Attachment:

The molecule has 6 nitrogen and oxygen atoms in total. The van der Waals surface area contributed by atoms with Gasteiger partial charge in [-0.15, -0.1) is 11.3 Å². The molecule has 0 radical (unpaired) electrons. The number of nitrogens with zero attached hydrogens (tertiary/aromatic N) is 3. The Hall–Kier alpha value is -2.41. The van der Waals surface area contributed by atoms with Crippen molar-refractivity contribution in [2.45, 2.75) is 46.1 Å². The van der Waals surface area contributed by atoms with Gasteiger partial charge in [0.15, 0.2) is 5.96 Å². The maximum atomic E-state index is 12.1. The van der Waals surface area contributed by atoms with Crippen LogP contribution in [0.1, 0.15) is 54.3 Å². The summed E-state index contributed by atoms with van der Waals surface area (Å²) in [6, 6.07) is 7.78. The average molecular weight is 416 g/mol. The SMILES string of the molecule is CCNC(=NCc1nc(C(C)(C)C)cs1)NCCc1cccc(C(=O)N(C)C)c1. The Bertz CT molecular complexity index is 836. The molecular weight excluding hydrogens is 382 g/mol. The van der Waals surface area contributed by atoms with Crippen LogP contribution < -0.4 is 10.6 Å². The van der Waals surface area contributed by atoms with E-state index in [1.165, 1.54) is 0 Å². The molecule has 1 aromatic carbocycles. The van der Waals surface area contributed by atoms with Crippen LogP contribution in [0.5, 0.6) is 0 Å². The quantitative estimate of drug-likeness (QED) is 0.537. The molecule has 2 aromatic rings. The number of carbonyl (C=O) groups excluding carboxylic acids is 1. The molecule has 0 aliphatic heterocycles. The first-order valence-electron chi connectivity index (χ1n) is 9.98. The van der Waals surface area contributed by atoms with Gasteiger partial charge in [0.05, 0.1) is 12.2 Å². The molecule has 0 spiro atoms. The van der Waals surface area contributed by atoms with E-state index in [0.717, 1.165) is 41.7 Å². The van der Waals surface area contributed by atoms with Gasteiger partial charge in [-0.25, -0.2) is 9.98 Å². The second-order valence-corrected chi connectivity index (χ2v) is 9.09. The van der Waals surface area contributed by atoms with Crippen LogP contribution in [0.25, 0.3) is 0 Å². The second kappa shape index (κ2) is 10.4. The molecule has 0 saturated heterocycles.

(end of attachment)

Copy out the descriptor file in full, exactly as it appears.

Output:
The molecule has 6 nitrogen and oxygen atoms in total. The van der Waals surface area contributed by atoms with Gasteiger partial charge in [-0.15, -0.1) is 11.3 Å². The molecule has 0 radical (unpaired) electrons. The number of nitrogens with zero attached hydrogens (tertiary/aromatic N) is 3. The Hall–Kier alpha value is -2.41. The van der Waals surface area contributed by atoms with Crippen molar-refractivity contribution in [2.45, 2.75) is 46.1 Å². The van der Waals surface area contributed by atoms with Gasteiger partial charge in [0.15, 0.2) is 5.96 Å². The maximum atomic E-state index is 12.1. The van der Waals surface area contributed by atoms with Crippen LogP contribution in [0.1, 0.15) is 54.3 Å². The summed E-state index contributed by atoms with van der Waals surface area (Å²) in [6, 6.07) is 7.78. The average molecular weight is 416 g/mol. The SMILES string of the molecule is CCNC(=NCc1nc(C(C)(C)C)cs1)NCCc1cccc(C(=O)N(C)C)c1. The Bertz CT molecular complexity index is 836. The molecular weight excluding hydrogens is 382 g/mol. The van der Waals surface area contributed by atoms with Crippen LogP contribution < -0.4 is 10.6 Å². The van der Waals surface area contributed by atoms with E-state index in [1.165, 1.54) is 0 Å². The molecule has 1 aromatic carbocycles. The van der Waals surface area contributed by atoms with Crippen LogP contribution in [0.5, 0.6) is 0 Å². The quantitative estimate of drug-likeness (QED) is 0.537. The molecule has 2 aromatic rings. The number of carbonyl (C=O) groups excluding carboxylic acids is 1. The molecule has 0 aliphatic heterocycles. The first-order valence-electron chi connectivity index (χ1n) is 9.98. The van der Waals surface area contributed by atoms with Gasteiger partial charge in [0.05, 0.1) is 12.2 Å². The molecule has 0 spiro atoms. The van der Waals surface area contributed by atoms with E-state index in [0.717, 1.165) is 41.7 Å². The van der Waals surface area contributed by atoms with Gasteiger partial charge in [-0.25, -0.2) is 9.98 Å². The second-order valence-corrected chi connectivity index (χ2v) is 9.09. The van der Waals surface area contributed by atoms with Crippen LogP contribution in [0.25, 0.3) is 0 Å². The second kappa shape index (κ2) is 10.4. The molecule has 0 saturated heterocycles.